Will the U.S. reap what it has sown? Byrd asks

By Paul J. Nyden
The Charleston Gazette

Will Saddam Hussein unleash botulinum toxin, perhaps nature’s deadliest poison, and other viruses and chemicals if the United States attacks Iraq?

Sen. Robert C. Byrd, D-W.Va., posed this question to the Senate on Thursday, based on documents obtained from different federal agencies.

“We have a paper trail,” Byrd said. “We not only know that Iraq has biological weapons, we know the type, the strain, and the batch number of the germs that may have been used to fashion those weapons. We know the dates they were shipped and the addresses to which they were shipped.

“We have in our hands the equivalent of a Betty Crocker cookbook of ingredients that the U.S. allowed Iraq to obtain and that may well have been used to concoct biological weapons.”

Those shipments included:

* Between 1985 and 1988, the nonprofit American Type Culture Collection made 11 shipments to Iraq that included a “witches’ brew of pathogens,” including anthrax, botulinum toxin and gangrene. All shipments were government-approved.

* Between January 1980 and October 1993, the federal Centers for Disease Control shipped a variety of toxic specimens to Iraq, including West Nile virus and Dengue fever.

The U.S. Commerce Department and CDC provided lists of these shipments. “The Defense Department ought to have the same lists, so that the decision-makers will know exactly what types of biological agents American soldiers may face in the field,” Byrd said.

“At last week’s Armed Services Committee hearing, Secretary [Donald] Rumsfeld said he had no knowledge of any such shipments and doubted that they ever occurred. He seemed to be affronted at the very idea that the United States would ever countenance entering into such a deal with the devil.

“Secretary Rumsfeld should not shy away from this information. On the contrary, he should seek it out,” Byrd said.

In its Sept. 23 edition, Newsweek magazine published an article discussing the viruses, poisons and gases that the U.S. sent to Saddam Hussein in the mid-1980s. At that time, the U.S. regarded Iraq as a potential ally against Iran’s Ayatollah Khomeni.

Byrd criticized Rumsfeld for failing to answer questions he asked last week about these shipments to Iraq during an Armed Services Committee hearing.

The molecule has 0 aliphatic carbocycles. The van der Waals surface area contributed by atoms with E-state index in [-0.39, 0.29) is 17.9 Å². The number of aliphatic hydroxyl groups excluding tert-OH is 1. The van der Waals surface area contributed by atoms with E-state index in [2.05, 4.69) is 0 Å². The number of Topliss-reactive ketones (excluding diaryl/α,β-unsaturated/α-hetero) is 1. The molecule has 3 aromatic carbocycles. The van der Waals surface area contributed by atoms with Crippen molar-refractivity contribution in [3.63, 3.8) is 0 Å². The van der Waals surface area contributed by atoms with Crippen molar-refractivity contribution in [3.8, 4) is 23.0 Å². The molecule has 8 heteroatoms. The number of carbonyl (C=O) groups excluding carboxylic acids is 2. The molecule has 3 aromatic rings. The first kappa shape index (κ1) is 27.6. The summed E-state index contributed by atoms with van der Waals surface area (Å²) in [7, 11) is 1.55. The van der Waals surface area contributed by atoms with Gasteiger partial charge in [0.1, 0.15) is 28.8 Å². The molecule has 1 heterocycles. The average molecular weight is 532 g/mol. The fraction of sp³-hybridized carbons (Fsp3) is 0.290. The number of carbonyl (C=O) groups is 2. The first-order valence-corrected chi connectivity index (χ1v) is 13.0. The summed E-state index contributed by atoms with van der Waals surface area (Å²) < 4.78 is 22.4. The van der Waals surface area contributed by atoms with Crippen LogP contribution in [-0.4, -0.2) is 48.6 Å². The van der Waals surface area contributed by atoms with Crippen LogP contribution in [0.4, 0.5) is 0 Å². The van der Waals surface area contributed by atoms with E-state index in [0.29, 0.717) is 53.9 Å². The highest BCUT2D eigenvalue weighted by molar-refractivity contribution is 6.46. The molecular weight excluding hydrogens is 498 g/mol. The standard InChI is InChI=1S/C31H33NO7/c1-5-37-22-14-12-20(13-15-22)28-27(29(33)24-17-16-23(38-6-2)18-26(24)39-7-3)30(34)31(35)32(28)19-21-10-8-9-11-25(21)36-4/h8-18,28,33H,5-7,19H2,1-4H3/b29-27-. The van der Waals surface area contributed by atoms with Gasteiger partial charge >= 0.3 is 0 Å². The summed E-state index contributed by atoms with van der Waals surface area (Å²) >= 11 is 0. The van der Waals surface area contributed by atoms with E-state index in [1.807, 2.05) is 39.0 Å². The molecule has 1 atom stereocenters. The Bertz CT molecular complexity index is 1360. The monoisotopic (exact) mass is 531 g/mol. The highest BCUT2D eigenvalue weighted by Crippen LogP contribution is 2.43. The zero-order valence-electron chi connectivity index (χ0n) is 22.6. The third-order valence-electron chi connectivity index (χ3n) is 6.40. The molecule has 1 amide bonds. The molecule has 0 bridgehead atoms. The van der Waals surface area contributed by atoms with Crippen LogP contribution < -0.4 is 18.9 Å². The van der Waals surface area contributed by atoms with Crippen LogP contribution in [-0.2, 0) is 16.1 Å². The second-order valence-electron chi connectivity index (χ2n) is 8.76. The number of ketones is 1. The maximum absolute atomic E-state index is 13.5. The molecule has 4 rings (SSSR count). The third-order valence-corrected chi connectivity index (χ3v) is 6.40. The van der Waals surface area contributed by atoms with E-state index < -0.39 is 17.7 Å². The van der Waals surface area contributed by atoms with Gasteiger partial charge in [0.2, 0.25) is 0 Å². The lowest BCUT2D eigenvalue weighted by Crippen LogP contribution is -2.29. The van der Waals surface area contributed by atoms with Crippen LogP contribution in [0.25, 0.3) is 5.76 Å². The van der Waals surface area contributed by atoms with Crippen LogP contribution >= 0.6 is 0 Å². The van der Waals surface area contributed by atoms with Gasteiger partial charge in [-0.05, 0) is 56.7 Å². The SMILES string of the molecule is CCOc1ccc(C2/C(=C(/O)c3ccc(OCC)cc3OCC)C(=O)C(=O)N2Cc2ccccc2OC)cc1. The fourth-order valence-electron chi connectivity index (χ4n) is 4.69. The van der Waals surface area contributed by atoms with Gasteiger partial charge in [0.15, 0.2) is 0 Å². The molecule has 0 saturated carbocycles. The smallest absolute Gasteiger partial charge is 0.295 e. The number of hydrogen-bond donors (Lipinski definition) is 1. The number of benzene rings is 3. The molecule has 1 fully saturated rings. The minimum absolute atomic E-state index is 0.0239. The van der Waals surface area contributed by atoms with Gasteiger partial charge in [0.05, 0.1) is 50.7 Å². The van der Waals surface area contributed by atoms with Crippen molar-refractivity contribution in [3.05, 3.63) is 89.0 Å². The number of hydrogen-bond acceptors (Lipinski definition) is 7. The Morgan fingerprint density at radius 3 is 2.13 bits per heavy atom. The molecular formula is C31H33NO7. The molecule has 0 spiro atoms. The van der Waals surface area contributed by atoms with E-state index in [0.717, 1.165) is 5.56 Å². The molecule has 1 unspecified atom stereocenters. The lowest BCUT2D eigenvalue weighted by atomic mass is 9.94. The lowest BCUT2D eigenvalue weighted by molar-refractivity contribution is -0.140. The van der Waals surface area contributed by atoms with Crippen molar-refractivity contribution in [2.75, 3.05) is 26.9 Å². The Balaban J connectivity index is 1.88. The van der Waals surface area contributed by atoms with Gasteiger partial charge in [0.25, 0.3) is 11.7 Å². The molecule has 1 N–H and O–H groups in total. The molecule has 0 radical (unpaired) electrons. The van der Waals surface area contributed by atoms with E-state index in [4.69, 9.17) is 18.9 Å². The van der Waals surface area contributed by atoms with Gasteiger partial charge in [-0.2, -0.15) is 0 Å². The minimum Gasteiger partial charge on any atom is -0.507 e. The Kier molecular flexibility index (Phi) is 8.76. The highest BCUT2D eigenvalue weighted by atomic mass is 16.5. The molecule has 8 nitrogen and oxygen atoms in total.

“I repeat today what I said to him then,” Byrd said. “In the event of a war with Iraq, might the United States be facing the possibility of reaping what it has sown?”

Calls to the White House press office on Thursday afternoon were referred to the Department of Defense, where no one returned a call. One woman at the White House asked, “How do you spell Byrd?”

Federal documents and a United Nations Security Council report document a direct connection between periods when Iraq received toxins and viruses from the U.S. and the periods when Iraq developed biological weapons.

Byrd closed his speech by asking what the future holds.

“The role that the U.S. may have played in helping Iraq to pursue biological warfare in the 1980s should serve as a strong warning to the president that policy decisions regarding Iraq today could have far reaching ramifications on the Middle East and on the United States in the future.

“In the 1980s, the Ayatollah Khomeni was America’s sworn enemy, and the U.S. government courted Saddam Hussein in an effort to undermine the Ayatollah and Iran. Today, Saddam Hussein is America’s biggest enemy, and the U.S. is said to be making overtures to Iran.”

The Bush administration is also discussing whether to arm groups of ethnic dissidents, such as the Kurds, in Iraq.

“Could the U.S. be laying the groundwork for a brutal civil war in Iraq? Could this proposed policy change precipitate a deadly border conflict between the Kurds and Turkey?” Byrd asked.

He again urged caution. “Decisions involving war and peace,” he said, “should never be rushed or muscled through in haste. Our founding fathers understood that, and wisely vested in the Congress, not the president, the power to declare war.”

Byrd said Congress must consider Bush’s requests for new war powers “carefully, thoroughly, and on our own timetable ... and avoid the pressure to rush to judgment on such an important matter.”